There are certain things that Meadow and I do or have to deal with that is a bit different from the average american life. You can probably tell from our pictures on the site. For example during the winter we have a 97% success rate making the drive up our road. When we first moved back all we had was my small VW gulf TDI and the failure rate was significantly higher. Snowdrifts are a common occurrence if we fail to get the snow fence up in time. But the real enemy is The Glacier. The Squier’s have been battling the Glacier since the dawn of time and we continue the struggle to this day.
The glacier is a short little section of our road. If you make it about halfway to our house you come around a sharp corner only to be faced with in innocent looking uphill climb that curls slightly to the right. To the right and left of the road are rock outcroppings that are a clue to the true nature of the Glacier.
In the middle of road about 2/3rds of the way up is a small spring that seeps a trickle of water year round. An icy ledge begins to form as the temperatures begin to dip below freezing. As the cold weather really takes hold the ice begins to creep down the hill. It’s a constant force that is able to concur all the layers of sand and salt we lay before it.
Along the side of the road a small channel works it way from the woods. Water fills the channel anytime it rains and during the melt of in the spring. The channel is small and the water over flows onto the road with any significant amount of rain. There were perfect conditions for a double whammy from the spring and surface water this winter. The slow onslaught of the spring was reinforced by quick strikes of heavy rain followed by sub zero temperatures. The ice was able to cover not only the steep slope but the turn around below it and the road extending all the way around the corner. This was truly a spectacular feet.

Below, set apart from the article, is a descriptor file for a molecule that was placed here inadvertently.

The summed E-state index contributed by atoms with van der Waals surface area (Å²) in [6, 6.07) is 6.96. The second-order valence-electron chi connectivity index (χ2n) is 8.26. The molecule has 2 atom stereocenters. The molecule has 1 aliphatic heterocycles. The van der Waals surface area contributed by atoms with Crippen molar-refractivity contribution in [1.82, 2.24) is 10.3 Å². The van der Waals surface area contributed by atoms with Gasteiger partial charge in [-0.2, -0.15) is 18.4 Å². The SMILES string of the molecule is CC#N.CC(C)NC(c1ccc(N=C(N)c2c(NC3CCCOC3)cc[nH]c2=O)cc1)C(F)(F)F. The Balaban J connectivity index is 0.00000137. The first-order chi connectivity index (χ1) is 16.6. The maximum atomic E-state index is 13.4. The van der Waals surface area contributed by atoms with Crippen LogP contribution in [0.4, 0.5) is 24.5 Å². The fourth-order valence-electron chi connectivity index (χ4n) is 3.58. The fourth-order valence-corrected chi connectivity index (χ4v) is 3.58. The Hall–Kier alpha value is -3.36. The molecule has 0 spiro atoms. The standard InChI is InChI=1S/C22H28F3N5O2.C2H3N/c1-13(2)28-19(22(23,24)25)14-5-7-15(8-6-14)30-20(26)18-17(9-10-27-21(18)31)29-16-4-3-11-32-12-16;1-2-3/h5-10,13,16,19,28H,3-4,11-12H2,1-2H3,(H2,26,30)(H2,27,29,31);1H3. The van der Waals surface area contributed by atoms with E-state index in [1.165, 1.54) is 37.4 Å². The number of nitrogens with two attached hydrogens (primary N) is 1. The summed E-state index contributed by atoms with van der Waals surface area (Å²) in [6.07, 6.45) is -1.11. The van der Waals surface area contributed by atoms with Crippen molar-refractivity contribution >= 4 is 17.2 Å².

With our truck we are more successful getting all the way to our house. In January the truck decided that 4-wheel drive was highly overrated. We disagreed strongly so we tried to convince it otherwise. When we wanted to attempt to go into 4-wheel drive we would start a series of ritualistic button presses and gearshifts. Sometimes there would even be a reverse motion for a few feet, then back to the buttons. If we were lucky we could get into 4 low. 4 high was a lofty dream that could only be achieved in warm weather and when the button sequence and reverse motion were exactly right. When we did manage to hit 4 high we kept it there for as long as we could. That was until the night I ran out of gas. Since our fuel gauge doesn’t work we use mileage to tell us when to fill up the tank. Unfortunately for me at around 11 at night, I discovered that the fuel efficiency of the car decreased significantly in 4high. And can you guess where I ran out of gas. Yep that’s right The Glacier. It somehow gets you even in the nicest of weather. Eventually in late February the truck stopped going into 4wheel drive all together so we had to go get it fixed.
Some folks dream of fancy vacations or cool sports cars. We tend to dream of a day where we no longer have to face the Glacier. Dynamite has been thought of more than once. But it turns out you can’t just go pick it up at the corner store. We will try building up the road with more stone. That should at least keep the surface water off the road. The spring will still seep I’m sure. But on a positive note if there is an apocalypse we should be pretty safe from the roving bands of mad max like hooligans. With the salt supply most likely run dry the ice should make it near impossible to penetrate our defenses. If they come in the summer we can only hope they are afraid of potholes.